Nagaswaram legend Karukurichi Arunachalam’s trailblazing journey

N.A.S. Sivakumar’s book unravels interesting facets of his personality and music

Updated - May 06, 2022 10:04 am IST

Published - May 05, 2022 06:14 pm IST

Karukurichi Arunachalam’s 

Karukurichi Arunachalam’s  | Photo Credit: From the book ‘Nindrolirum Minnal’

Fifty-eight years have passed since he died, and there are not many today who would have listened to him in person. He was not a politician with a crowd following. Nor was he born into a community that has a legacy of music. He died when he was only 44. Yet the pure magic of nagaswaram maestro Karukurichi P. Arunachalam’s music has survived and captivated people for over half a century and made his birth centenary a memorable event in the history of Carnatic music.

The book, Nindrolirum Minnal (A lightning that continues to sparkle; Atcharam Pathippagam), by N.A.S. Sivakumar explains what made his music special and his stature in the Carnatic and film music world. The book, a compilation of articles published during his lifetime and after, offers glimpses into the musical journey of a nagaswaram player from a small town, who conquered the music world through sheer talent. In the 1950s, he charged Rs. 1,000 for a concert, and going by the letters he wrote to his friends informing them about his concert schedule, he seemed to have performed on almost all days except when he was travelling.

Writing about a concert held in Gopalapuram Sangeetha Sabha in 1954, late E. Krishna Iyer had said that “he drowned the rasikas in the flood of music for four and half hours.” Arunachalam was accompanied by M. Arunachalam on the nagaswaram and Nachiyarkoil Raghava Pillai on the thavil.

 Karukurichi Arunachalam; with Nachiyarkoil Raghavapillai (special thavil), K.M. Arunachalam (nagaswaram), Ambasamudram Kuzhandhaivel, and Perumpallam Venkatesapillai (thavil)

 Karukurichi Arunachalam; with Nachiyarkoil Raghavapillai (special thavil), K.M. Arunachalam (nagaswaram), Ambasamudram Kuzhandhaivel, and Perumpallam Venkatesapillai (thavil) | Photo Credit: From the book ‘Nindrolirum Minnal’

“They painted the beauty of ragas such as Bhairavam, Husseini, Pantuvarali, and Kalyani. Each phrase and beauty of Kalyani raga kriti, ‘Ethavunara’ deserves one lakh rupee,” wrote Krishna Iyer.

Karukurichi Arunachalam seemed to have achieved what the nagaswaram players of the composite Thanjavur district could not. He was lucky to have Thiruvavaduthurai Rajarathinam Pillai as his teacher and accompanied him for many years. “Some fifty Arunachalams came to me as students. Only this Arunachalam has become my heir,” clarinet player A.K.C. Natarajan has recalled Rajarathinam Pillai as saying.

Imbibed his guru’s style

While he imbibed the style of rendering raga elaborately from his teacher, his style of playing keerthanas had the touch of every great vocalist, particularly G.N. Balasubramaniam. The keerthana, ‘Kandan karunai puriyum vadivel’, popularised by Mani Iyer assumed a new dimension when he played it on the nagaswaram. ‘Thamarai pootha thadakamadi’ is another song. Sri Lankan Tamil writer A. Muthulingam has narrated an incident, how he and his friend went from one concert to another to record the song. His friend liked the song, because the face of his girlfriend, who would always be morose, would light up when he rendered the song.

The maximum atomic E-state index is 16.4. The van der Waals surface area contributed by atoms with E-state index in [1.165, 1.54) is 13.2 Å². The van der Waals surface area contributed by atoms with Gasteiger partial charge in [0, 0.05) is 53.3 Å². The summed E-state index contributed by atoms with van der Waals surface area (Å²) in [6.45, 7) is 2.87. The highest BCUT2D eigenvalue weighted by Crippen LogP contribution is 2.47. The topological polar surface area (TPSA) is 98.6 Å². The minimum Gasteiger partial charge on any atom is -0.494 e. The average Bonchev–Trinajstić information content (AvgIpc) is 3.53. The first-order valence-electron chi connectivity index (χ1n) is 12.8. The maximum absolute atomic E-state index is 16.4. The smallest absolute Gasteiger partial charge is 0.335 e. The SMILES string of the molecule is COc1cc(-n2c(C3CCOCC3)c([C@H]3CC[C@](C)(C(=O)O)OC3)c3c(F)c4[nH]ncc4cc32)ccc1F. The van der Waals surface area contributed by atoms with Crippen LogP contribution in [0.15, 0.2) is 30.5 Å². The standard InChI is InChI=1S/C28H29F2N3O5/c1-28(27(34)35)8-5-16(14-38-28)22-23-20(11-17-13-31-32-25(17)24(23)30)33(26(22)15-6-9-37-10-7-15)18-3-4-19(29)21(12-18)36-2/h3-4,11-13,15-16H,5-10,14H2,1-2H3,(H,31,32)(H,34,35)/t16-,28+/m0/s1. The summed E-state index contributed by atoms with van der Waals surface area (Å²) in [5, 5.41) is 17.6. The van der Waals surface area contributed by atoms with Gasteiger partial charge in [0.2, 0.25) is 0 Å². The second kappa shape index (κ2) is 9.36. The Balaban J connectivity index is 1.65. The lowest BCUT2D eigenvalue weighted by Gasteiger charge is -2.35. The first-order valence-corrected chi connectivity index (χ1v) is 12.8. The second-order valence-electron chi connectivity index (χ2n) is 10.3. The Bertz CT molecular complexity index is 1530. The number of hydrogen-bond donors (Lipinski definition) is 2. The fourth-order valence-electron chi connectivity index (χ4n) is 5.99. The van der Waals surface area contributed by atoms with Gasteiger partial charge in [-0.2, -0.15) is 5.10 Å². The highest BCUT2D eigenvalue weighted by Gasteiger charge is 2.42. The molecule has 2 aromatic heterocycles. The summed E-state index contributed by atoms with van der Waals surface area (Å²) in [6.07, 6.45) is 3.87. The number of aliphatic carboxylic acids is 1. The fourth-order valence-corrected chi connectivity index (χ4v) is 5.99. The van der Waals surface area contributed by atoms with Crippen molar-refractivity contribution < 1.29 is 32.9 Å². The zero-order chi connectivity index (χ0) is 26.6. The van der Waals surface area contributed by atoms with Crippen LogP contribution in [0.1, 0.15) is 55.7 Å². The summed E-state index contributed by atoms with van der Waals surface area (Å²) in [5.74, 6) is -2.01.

An important aspect of the book is the photographs collected by Sivakumar. The personalities seen with Karukurichi Arunachalam explain his close relationship with politicians, film actors, industrialists and other personalities. There is a photograph of Kamaraj sitting on the dais with him at the Congress conference in Chennai. He played in Delhi and received a memento from Jawaharlal Nehru. President S. Radhakrishnan attended his concert during his visit to the Meenakshi Amman temple in Madurai. Puttaparthi Sai Baba had visited Kovilpatti on his request.

Arunachalam shared a special bond with N.S. Krishnan, Sivaji Ganesan, and Gemini Ganesan, who along with his wife, sponsored and unveiled the nagaswaram vidwan’s statue in Kovilpatti.

Gemini Ganesan and Sivaji Ganesan with Arunachalam

Gemini Ganesan and Sivaji Ganesan with Arunachalam | Photo Credit: From the book ‘Nindrolirum Minnal’

Actor T.S. Balaiah was also close to him. His daughter Ambujam recalls that her father, overwhelmed by his playing at her sister’s marriage, removed the ring, studded with 13 precious stones, from his finger and presented it to Arunachalam.

While the Gemini Ganesan-starrer Konjum Salangai, featuring the song ‘Singaravelane deva’ became a sensation, he could not play in the film Thillana Mohanambal, with Sivaji Ganesan in the lead role, because he was not alive when the film was made. There is a picture of both Sivaji and Gemini holding nagaswarams and posing for a photograph with Arunachalam. The book also carries an interview of singer S. Janaki, in which she reveals that she and Arunachalam recorded separately for ‘Singaravelane deva’. “They recorded his portion first. Later I listened to it wearing an earphone and rendered my portion in tune with the lilting and mellifluous sruthi.”

Two articles by writers Ki. Rajanarayanan, and Ku. Alagirisami, the childhood friends of Arunachalam, make the book a collector’s item.

But it was DMK founder and late Chief Minister C.N. Annadurai’s obituary that sums up Karukurichi Arunachalam’s greatness. “Today I do not feel like reading anything. I was discussing with friends his great qualities,” he wrote on the maestro’s untimely demise, leaving a feeling of what might have been if he had lived longer.

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